Welp, I spoke too soon when I said that KnitKnit had nothing in it I needed to make, because I hadn't seen Joelle's gorgeous pullover. And I very much want to make it. I've fallen hard! I've fallen so hard I'm having trouble envisioning other colorways - this just seems so perfect. However, I will not be buying yarn for it. Yet. (See previous post, regarding Items I Am Not in the Market For.)
I don't think I've mentioned here that I have been working with Cheri Huber's book Making a Change for Good: A Guide to Compassionate Self-Discipline. In the back of the book is a guided 30-day program for working with any aspect of life in which you'd like to make a change. I got the book in April, and have done the program every month since then except July, once online with a group that Cheri led (which was super fun).
So during that time, I've started meditating every day, doing yoga, eating leafy greens, and walking four miles almost every day, and cutting back very substantially on the amount of sugar I eat. And it hasn't been painful; it's been pleasant. Delightful, even. And I've lost a fair bit of weight. Sweet!
Anyway, those are all changes I've needed to make in the area of basic self-care. Now I feel ready to look at an aspect of how I do things that I find frustrating, which is startitis and completion. It is really, really challenging for me to complete things. Unless they're very bad for me, like certain painful jobs or relationships or academic programs - then I can hang around for punishment and suffering for a long time, telling myself that I really need to see things through. Things that would actually benefit me to complete? Harder, oh yes.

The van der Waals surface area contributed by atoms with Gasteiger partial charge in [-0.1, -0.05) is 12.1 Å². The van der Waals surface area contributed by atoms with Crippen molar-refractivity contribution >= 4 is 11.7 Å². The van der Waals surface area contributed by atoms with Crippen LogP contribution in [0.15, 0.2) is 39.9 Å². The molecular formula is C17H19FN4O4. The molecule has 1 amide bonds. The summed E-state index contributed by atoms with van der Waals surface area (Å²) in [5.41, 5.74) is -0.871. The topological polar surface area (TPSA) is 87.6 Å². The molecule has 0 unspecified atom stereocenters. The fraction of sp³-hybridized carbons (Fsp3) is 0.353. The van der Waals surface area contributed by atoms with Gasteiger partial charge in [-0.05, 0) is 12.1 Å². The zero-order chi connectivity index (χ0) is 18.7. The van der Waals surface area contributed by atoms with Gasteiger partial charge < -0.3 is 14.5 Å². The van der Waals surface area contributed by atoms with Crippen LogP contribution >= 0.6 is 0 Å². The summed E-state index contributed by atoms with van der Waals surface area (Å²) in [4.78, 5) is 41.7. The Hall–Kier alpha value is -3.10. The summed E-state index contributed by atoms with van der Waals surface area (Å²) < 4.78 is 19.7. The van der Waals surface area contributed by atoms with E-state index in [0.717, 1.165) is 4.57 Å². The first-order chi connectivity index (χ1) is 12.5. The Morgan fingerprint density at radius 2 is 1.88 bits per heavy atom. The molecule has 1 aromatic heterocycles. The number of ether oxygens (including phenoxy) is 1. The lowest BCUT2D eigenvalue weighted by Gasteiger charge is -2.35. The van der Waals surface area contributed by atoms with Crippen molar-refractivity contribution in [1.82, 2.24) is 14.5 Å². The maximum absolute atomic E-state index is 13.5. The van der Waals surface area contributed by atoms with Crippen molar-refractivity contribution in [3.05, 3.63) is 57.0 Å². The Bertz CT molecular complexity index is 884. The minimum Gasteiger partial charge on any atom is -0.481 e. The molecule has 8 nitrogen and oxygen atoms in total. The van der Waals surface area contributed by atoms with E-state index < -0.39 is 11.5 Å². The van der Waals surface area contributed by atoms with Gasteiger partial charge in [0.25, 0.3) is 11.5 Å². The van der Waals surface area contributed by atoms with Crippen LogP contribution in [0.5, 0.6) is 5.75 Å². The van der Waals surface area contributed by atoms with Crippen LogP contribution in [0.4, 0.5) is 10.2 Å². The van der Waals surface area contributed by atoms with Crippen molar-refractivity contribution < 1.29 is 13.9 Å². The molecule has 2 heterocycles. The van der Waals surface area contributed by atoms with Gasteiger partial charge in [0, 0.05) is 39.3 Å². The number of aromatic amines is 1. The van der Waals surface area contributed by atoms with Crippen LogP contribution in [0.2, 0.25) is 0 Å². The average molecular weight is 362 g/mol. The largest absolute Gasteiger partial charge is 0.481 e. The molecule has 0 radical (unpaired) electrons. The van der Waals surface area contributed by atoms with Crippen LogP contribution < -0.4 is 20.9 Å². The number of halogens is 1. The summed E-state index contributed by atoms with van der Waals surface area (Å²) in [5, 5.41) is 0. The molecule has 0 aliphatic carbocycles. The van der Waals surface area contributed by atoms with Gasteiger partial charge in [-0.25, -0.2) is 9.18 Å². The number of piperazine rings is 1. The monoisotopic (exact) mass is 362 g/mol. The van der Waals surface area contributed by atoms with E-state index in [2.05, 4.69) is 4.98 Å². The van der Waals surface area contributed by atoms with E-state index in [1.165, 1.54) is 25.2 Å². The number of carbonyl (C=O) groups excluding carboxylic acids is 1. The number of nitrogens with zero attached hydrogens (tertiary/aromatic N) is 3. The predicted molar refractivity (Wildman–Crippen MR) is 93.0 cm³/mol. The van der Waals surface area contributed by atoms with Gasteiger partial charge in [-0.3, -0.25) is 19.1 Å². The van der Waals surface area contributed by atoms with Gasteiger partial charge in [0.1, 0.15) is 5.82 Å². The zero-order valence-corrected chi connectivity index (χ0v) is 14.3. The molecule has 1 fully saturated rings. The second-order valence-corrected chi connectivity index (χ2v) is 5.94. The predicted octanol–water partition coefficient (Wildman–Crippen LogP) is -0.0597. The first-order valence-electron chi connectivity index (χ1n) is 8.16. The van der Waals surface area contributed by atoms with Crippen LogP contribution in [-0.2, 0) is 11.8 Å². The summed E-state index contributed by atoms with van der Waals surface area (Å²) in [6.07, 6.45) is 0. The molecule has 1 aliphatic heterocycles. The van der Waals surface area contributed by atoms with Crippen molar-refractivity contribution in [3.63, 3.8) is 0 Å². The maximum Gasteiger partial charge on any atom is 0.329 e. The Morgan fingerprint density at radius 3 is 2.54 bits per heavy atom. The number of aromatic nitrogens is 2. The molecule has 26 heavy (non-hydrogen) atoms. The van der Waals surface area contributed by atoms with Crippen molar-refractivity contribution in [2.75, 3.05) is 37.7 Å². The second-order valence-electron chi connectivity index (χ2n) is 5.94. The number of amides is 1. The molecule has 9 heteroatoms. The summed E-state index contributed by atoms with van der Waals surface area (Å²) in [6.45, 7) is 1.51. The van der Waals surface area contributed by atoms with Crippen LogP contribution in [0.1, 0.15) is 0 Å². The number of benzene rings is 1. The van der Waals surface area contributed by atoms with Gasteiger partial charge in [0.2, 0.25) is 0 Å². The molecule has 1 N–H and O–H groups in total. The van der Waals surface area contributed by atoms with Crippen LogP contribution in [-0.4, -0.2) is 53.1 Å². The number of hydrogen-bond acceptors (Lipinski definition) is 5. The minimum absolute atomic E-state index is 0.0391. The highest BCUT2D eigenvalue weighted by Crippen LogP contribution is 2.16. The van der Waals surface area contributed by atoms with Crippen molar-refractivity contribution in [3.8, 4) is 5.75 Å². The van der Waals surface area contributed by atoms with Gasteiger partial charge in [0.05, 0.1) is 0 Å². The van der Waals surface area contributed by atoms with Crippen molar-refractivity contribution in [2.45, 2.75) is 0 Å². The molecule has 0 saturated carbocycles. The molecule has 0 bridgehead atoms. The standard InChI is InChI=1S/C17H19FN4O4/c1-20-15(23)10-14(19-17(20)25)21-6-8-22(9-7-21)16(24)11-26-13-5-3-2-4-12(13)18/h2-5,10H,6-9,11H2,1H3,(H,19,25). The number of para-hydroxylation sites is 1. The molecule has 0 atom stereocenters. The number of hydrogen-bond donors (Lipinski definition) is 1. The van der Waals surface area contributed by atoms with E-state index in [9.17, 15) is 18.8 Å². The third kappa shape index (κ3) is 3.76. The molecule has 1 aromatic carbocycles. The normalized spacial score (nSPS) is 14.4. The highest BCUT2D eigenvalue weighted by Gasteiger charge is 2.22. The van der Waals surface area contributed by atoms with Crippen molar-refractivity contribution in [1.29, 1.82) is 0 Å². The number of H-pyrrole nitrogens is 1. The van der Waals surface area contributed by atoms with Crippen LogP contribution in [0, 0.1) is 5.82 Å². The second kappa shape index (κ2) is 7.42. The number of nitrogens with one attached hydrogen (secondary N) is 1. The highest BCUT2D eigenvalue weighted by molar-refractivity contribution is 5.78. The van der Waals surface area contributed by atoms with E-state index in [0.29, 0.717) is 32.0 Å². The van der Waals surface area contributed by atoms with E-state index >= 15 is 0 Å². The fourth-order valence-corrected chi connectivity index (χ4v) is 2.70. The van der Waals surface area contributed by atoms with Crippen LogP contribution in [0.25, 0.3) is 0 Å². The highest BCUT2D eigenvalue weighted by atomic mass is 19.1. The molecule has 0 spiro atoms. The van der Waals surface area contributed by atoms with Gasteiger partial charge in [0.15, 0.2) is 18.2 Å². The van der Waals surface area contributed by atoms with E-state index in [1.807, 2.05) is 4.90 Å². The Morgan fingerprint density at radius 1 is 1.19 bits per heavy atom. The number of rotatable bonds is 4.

So for the month of October, the commitment I'm making is to finishing knitting projects, one after the other, without starting anything new. In order of importance and, more or less, nearness to completion, they are:
- Manly chevron
- Lizard ridge
- Son of Spencer
- Ultra vest
- Feather-and-fan comfort shawl
First on the list, and Moth is coming along. I've started the twin-leaf section. Until I learn the pattern, Moth will be strictly homebody knitting. It looks nice and happy there, patiently waiting for me to pick it up tonight. See you soon, Moth!